Indiana Normal School and College of Applied Science was founded in 1905. Greek-lettered organizations were founded during this time, but historical records do not offer many details. However, records did state that in 1907, the president, Francis M. Ingler, decreed all fraternities to be disbanded. The cause behind this decree was the hijinks of Phi Sigma Theta having a cow roaming through their fraternity house.

After the community’s efforts to sustain a small teacher-training school failed, the Ball brothers purchased the land and buildings of the defunct institution and donated them to the State of Indiana. This gift became the Indiana State Normal School Eastern Division, which opened on April 4, 1918.

Within a year of the school being founded the first Greek organization was established: the Navajo social club which would later become Lambda Chi Alpha in 1951. With the inaccuracy of records prior to the Navajo social club’s founding, Ball State University celebrates 1919 as the founding year for the Greek community at Ball State. The Navajo social club specifically did not use 'fraternity' in their name since they remembered the old injunction by President Ingler in 1907.

Also in 1919, the Girls Club was started, which followed the tradition of the organization at Indiana State Normal School in Terre Haute. All girls were eligible to be a member and local sororities started in sections of the club beginning with Alpha sorority in 1920, which later became Alpha Chi Omega.

Ball State did not have a large contingent of national organizations until the mid 1950s when many of the local organizations affiliated with national fraternities and sororities.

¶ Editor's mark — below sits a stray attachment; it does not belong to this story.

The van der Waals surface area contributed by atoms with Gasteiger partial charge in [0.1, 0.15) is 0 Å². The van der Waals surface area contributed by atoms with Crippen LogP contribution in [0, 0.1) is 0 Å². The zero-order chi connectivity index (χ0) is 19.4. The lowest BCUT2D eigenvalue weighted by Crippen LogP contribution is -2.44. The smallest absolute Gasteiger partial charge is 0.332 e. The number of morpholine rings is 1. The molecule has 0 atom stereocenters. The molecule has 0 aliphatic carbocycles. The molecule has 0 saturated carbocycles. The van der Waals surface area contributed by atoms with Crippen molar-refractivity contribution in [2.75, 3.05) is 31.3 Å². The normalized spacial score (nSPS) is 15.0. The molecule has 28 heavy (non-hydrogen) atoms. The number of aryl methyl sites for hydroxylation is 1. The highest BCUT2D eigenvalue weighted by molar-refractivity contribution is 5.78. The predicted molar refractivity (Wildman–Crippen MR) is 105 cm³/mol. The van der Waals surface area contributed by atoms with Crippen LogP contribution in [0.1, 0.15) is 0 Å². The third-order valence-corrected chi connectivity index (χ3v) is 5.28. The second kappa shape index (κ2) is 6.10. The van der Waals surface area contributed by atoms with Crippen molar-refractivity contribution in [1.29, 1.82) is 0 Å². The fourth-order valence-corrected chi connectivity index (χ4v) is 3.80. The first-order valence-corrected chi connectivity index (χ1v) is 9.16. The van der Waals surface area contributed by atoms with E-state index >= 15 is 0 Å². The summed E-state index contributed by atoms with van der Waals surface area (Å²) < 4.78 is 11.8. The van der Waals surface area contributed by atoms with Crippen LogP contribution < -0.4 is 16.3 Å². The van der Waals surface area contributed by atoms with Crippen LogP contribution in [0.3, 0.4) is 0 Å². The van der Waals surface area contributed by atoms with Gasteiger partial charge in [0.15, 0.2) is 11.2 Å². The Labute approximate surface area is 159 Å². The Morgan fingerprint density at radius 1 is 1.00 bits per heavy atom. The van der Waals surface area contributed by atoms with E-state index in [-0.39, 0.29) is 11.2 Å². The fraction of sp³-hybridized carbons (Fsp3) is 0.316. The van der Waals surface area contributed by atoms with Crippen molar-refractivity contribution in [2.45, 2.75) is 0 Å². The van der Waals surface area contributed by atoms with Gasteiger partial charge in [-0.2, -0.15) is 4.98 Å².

In 1946, Sigma Gamma Rho Sorority, Inc. was established as the first African-American sorority at Ball State University and in 1953, the first African-American fraternity, Kappa Alpha Psi Fraternity, Inc, was founded. The remaining members of the Divine Nine begin to establish chapters over the next 50 years with Iota Phi Theta colonizing in 2001.

Gamma Phi Omega International Sorority, Inc. became the first Latina sorority at Ball State University when the local chapter was established on September 10, 1994. During spring 2008, Phi Iota Alpha Fraternity. Inc. became the first Latino fraternity.

In 1957, Woodworth Complex opened and provided eight sorority suites. Records listed the names of five current sororities that moved into the suites: Alpha Chi Omega, Alpha Omicron Pi, Chi Omega, Delta Zeta and Pi Beta Phi. The tradition of sorority suites was changed in January 2008 when four sororities relocated to university owned houses on Riverside Ave. for the first time.

Throughout the community’s history, more than 45 national and international Greek organization chapters have called Ball State University home.